Districts across the state will collect at least $7.7 million in “emergency” property taxes — money designed to cover the costs of growth.
In school funding parlance, the additional taxes are known as emergency levies. School districts qualify for emergency levies if their preliminary fall student numbers are up from the preceding year. School boards can pass an emergency levy without voter approval.
And for districts in the state’s growth areas, the emergency levy is a perennial tax of sorts — even though trustees can only approve the tax for one year at a time.
Emergency levies are often used to hire staff to help in crowded classrooms. It may be too late in the school year to recruit and hire teachers, so districts instead hire paraprofessionals to work with teachers. Districts also use the money to pay for textbooks and other supplies.
Based on the preliminary numbers, the state’s emergency levy bill might be down a bit from 2015-16, when districts collected more than $8.1 million in levies.
Here’s a closer look at emergency levies across the state:
West Ada: Idaho’s largest school district just keeps getting bigger. Based on the early numbers, student attendance is up by an additional 624 students — qualifying West Ada for a $3,017,000 emergency levy.
West Ada will use some of the money to purchase textbooks for new students, spokesman Eric Exline. The rest will be used to help plug a $4 million hole in the 2016-17 budget. In June, trustees voted to dip into reserves to balance this year’s books.
Twin Falls: Trustees approved a $1,771,378 emergency levy Monday. The money will help the district hire paraprofessionals to help in the district’s most crowded classrooms. The rest of the money will go toward math textbooks and other supplies and materials, spokeswoman Eva Craner said.
Twin Falls has added about 400 students this year.
Bonneville: Another one of Idaho’s perennial growth hotspots, this Eastern Idaho district will collect a $1,548,407 emergency levy.
For now, the levy is not earmarked for a specific purpose.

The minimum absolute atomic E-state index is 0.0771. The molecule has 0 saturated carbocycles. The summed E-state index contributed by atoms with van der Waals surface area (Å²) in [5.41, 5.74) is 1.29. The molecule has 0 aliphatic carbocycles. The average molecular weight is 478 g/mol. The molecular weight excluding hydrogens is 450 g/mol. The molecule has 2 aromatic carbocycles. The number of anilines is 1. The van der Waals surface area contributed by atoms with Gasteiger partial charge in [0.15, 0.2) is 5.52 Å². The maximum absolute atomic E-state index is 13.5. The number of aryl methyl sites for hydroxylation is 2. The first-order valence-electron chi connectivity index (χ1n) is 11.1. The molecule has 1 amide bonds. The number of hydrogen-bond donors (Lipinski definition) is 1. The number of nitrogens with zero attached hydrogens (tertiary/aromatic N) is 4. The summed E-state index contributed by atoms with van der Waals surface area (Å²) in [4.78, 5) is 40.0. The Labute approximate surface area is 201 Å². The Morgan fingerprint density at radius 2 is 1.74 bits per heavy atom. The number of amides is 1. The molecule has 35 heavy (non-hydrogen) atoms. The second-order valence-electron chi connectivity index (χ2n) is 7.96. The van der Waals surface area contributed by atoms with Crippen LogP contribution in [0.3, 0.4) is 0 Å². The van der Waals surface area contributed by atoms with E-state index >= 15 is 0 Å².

Bonneville is dealing with an influx of more than 600 students, chief financial and operations officer Guy Wangsgard said Wednesday.
Jefferson County: A $550,000 emergency levy will help the district purchase additional supplies, and assign paraprofessionals in overcrowded elementary classrooms. The Eastern Idaho district, located between Idaho Falls and Rexburg, has added 182 students this year.
“We are just growing every single year,” Superintendent Lisa Sherick said Wednesday.
Kuna: The suburban Ada County district will use a $332,352 emergency levy to set up portable classrooms and purchase computing devices for middle school and high school students.
Kuna’s enrollment is up by about 70 students, with most growth concentrated in the secondary grades.
Middleton: The Canyon County district will use a $300,000 emergency levy to focus on textbook adoption for 2017-18, Superintendent Josh Middleton said.
Caldwell: Trustees approved a $154,048 emergency levy. Caldwell will use the money to hire paraprofessionals and purchase class materials, Superintendent Shalene French said.
Kimberly: The fast-growing Magic Valley district will collect $79,008. More than $31,000 will be used to offset the costs of one full-time and three part-time paraprofessionals.
However, Kimberly tried to hold the line on its levy, Superintendent Luke Schroeder said Wednesday. With student numbers up by 115 from a year ago, the district was eligible to collect a $240,000 levy, he said.
Meanwhile, several districts are not collecting emergency levies this year, after qualifying for levies a year ago. Nampa and Coeur d’Alene are not eligible for emergency levies this year, because their enrollment did not increase.
And at least one other fast-growing district will pass on collecting an emergency levy. Enrollment is up by 230 in Canyon County’s Vallivue district, but the district will not impose an emergency levy, Superintendent Pat Charlton said Wednesday.